The constructive universalism project, foundations to Joaquín Torres-García’s (Montevideo, 1874-1949) artistic and theoretical productions reaches its peak when the artist returns from Paris to his hometown in 1934 and the following year organises the Constructive Art Association (1935-1939), preceding the Torres-Garcia Workshop (1943-1962). El Museo Nacional Centro de Arte Reina Sofía joins both ideas with these two extensive exhibitions: Torres-Garcia’s career and his artistic legacy, the latter exhibited under the title La Escuela del Sur. El taller de Torres-García y su legado. Established in Montevideo, Torres-Garcia implements the idea of organising a workshop which converges, showing his artistic equality, aesthetic and theoretical, principles of pre-Columbian art with those of avant-garde abstract art, the development of which he had been instrumental in as a member of the group Cercle et Carré.
The exhibition is organised into three parts: the first is dedicated to the Association of Constructive Art, the first step towards the Latin American abstract art project and the moment when it launches its definition of "absolute realism", a concept that refers to those paintings whose components have been reduced to their basic elements of colour plane and line.
The second part is occupied by the Torres-García Workshop, which was created in 1943 on a dual model: medieval craft guilds and modern art schools such as De Stijl, Bauhaus and Black Mountain Collage, although he rejects the introduction of technology and industrial purposes defended by the latter ones. His workshop is born with a vocational interdisciplinary nature; it intended to break the structures of hierarchies between design, craft and art. From inside his workshop and working with experimentations and carried by his motto: "Art should be the product of a period and a particular geography," Torres-García has as an objective the establishment of a unifying artistic language for the continent, he considers that the colonial period of Latin American art has ended and a new artistic era should begin. At the same time he develops his theories on social function and the role of modern art on the continent and develops his ideas about abstraction. He argues that the goal of the artist is to create "absolute artistic value" in his work, that is: a living work of art, which exists by itself independent of the model.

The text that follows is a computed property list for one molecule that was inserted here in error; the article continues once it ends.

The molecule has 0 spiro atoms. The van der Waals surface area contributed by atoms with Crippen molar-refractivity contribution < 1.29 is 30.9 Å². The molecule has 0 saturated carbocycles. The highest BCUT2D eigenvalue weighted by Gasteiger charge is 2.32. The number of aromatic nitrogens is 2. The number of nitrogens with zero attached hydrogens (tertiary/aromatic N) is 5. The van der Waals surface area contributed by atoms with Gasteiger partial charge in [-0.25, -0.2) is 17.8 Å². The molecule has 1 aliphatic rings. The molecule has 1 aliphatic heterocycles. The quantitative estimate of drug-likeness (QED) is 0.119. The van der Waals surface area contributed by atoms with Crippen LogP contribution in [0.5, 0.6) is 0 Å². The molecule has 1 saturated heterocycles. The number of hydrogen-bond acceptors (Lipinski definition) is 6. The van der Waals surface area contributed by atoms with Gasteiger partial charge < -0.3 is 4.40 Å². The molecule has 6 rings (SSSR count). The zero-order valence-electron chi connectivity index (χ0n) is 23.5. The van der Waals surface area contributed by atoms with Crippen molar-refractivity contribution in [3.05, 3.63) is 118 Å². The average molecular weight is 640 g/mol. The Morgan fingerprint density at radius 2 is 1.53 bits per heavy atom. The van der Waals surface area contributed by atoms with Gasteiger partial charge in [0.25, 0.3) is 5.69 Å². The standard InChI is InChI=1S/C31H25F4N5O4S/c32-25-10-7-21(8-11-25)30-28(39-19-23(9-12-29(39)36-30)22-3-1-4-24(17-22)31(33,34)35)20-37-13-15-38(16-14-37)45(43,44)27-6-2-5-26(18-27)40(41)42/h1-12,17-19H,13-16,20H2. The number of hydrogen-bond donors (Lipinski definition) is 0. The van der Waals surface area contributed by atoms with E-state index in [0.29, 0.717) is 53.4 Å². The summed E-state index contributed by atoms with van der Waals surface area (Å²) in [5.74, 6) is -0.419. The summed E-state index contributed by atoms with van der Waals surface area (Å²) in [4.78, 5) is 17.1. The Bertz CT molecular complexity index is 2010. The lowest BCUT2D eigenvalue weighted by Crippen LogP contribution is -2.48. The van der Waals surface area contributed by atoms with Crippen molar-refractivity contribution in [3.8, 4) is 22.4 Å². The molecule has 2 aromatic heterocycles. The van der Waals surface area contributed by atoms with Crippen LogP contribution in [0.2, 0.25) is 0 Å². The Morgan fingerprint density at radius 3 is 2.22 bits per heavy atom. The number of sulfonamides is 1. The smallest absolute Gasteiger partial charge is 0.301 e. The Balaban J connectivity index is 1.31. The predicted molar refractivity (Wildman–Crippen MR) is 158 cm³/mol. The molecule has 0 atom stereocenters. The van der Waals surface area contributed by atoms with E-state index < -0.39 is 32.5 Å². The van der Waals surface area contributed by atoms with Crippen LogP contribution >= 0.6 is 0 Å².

The third part of the exhibition is dedicated to the legacy of the Uruguayan painter in Latin American art. The successful reception of his artistic philosophy is due to its dissemination which he does through his radio programmes, workshop expositions in different countries and the publishing of in his book 1944 Universalismo constructivo. But also, in the words of Maria Carmen Ramirez, because "Torres Garcia offered his students an alternative to social realism nationalist movements like Mexican muralism, by using an abstract language that is rooted in experience and Latin American tradition."
Archer M. Huntington Art Gallery, Austin, Texas (September - December, 1991); Museo de Monterrey, Mexico (January - March, 1992); Art Museum of the Americas, OAS, Washington, DC (June - August, 1992); The Bronx Museum of the Arts, New York (September, 1992 - January, 1993); Museo Rufino Tamayo, Mexico City (February - May, 1993)